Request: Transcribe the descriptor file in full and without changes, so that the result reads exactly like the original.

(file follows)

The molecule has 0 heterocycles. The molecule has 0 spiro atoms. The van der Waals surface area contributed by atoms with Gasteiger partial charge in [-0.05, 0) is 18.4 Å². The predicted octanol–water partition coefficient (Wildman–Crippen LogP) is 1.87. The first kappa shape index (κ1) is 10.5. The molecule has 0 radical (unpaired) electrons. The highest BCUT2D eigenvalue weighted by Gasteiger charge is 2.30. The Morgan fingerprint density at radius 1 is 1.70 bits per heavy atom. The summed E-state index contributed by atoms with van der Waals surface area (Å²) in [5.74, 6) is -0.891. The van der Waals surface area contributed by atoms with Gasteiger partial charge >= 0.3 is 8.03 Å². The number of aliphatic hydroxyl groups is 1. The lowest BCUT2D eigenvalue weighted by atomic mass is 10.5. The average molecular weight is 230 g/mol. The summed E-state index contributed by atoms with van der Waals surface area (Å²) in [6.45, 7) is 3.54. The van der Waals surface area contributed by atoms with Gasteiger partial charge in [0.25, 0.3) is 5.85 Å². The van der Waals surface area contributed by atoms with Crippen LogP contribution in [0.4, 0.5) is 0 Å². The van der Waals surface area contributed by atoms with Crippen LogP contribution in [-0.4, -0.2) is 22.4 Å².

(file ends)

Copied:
The molecule has 0 heterocycles. The molecule has 0 spiro atoms. The van der Waals surface area contributed by atoms with Gasteiger partial charge in [-0.05, 0) is 18.4 Å². The predicted octanol–water partition coefficient (Wildman–Crippen LogP) is 1.87. The first kappa shape index (κ1) is 10.5. The molecule has 0 radical (unpaired) electrons. The highest BCUT2D eigenvalue weighted by Gasteiger charge is 2.30. The Morgan fingerprint density at radius 1 is 1.70 bits per heavy atom. The summed E-state index contributed by atoms with van der Waals surface area (Å²) in [5.74, 6) is -0.891. The van der Waals surface area contributed by atoms with Gasteiger partial charge >= 0.3 is 8.03 Å². The number of aliphatic hydroxyl groups is 1. The lowest BCUT2D eigenvalue weighted by atomic mass is 10.5. The average molecular weight is 230 g/mol. The summed E-state index contributed by atoms with van der Waals surface area (Å²) in [6.45, 7) is 3.54. The van der Waals surface area contributed by atoms with Gasteiger partial charge in [0.25, 0.3) is 5.85 Å². The van der Waals surface area contributed by atoms with Crippen LogP contribution in [0.4, 0.5) is 0 Å². The van der Waals surface area contributed by atoms with Crippen LogP contribution in [-0.4, -0.2) is 22.4 Å².